• Identify any ‘gaps’ where information can be accessed by outside parties including website and social media access and whether there are suppliers with access to your systems.
  • Identify any slack workplace practices where multiple personnel can access a database of personal or sensitive information when they don’t need to use it. There should be security clearances (e.g. login required) in place so that not everyone can access all levels of the database. Access should be given on a need-to-know basis.

Data Register:

Set up a data register, which records what data is being collected and where it is stored. You may also consider having a register that shows employee training on privacy and data protection matters. 

Data Governance System:

To manage the security of your data, your organisation should have procedures in place that must be followed when dealing with data.

  • Develop internal policies and guidelines for staff (e.g. having multi-factorial authentication, protocols for sending/opening emails, etc.)
  • Ensure that staff are aware of the organisation’s privacy policy and all the terms and conditions on the website. This should form part of the induction process and regular training.
  • Implement oversight mechanisms that formalise responsibility and accountability for data:
    Be clear about who’s responsible for the oversight of the system – both on a day-to-day basis, and in terms of ultimate responsibility.
    Note that the whole of the Board will be responsible for cybersecurity due to directors’ duties under the Corporations Act.
    Consider appointing a Privacy Officer, who is the first point of contact for privacy matters in an organisation, and takes action for any privacy breaches. 

Clear arrangements with internal and external parties:

  • Ensure transparency with customers and artists, including having clear clauses in agreements about uses to which information will be put. Remember that the terms and conditions on your website are a contract between you and the user.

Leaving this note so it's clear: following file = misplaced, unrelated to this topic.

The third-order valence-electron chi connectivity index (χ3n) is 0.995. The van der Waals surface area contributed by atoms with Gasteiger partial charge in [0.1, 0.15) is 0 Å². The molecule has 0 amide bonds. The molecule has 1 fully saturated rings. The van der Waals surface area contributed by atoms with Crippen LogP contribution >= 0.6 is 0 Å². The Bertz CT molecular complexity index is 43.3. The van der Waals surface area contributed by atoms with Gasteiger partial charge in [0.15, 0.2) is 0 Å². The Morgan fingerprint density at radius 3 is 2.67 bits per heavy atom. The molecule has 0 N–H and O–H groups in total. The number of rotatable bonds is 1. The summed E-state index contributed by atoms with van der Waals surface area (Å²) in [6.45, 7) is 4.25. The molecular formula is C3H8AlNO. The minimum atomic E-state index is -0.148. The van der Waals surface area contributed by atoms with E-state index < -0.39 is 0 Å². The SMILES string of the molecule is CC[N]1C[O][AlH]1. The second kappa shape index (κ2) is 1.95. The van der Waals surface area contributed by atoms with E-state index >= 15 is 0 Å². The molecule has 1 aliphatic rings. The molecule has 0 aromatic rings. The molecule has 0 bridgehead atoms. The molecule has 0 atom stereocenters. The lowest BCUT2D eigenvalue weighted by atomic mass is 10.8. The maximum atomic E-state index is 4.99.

• If you engage external service providers, make sure your agreement has terms which cover things like: where the data will be stored and who is liable if there is a data breach. Engage External IT: Consider engaging an external IT consultant to further improve data management.  Have a cyber security specialist in mind in case things do go wrong.

What Happens if there is a Breach of Privacy Policy?

If there is a privacy breach, it must be reported to the Office of the Information Commissioner. This should be included in the privacy policy so that people (internally and externally) are aware of who to contact if there is a breach. 

The following four steps should be taken if there has been a breach: 

  1. Contain the breach: undertake risk management. For example, if it’s an email sent to the wrong address, immediately notify the receiver and ask them to delete it.
  2. Evaluate the associated risks: this would be undertaken by the Privacy Officer or a supervisor. 
  3. Notify the affected individual: You need to determine if the affected individual needs to be notified (e.g., if their credit card details are released, they would want to change their PIN, freeze the account, etc).  
  4. Prevent a repeat: training and reminding staff. 


Arts Law has done a podcast on cyber security which you can find here called ‘Lock the Doors and Check the Windows’.

And here’s an interesting podcast on cybercrime you might enjoy – the Darknet Diaries.  https://darknetdiaries.com/ See for example episodes 97 ‘The Pizza Problem’ and 98 ‘Zero-Day Brokers’. 

Cyber Literacy

There’s a very good quiz that only takes a few minutes to gauge your, and your employee’s, cyber literacy developed by the Australian Cyber Security Centre.  https://www.cyber.gov.au/acsc/view-all-content/programs/stay-smart-online/scam-messages/quiz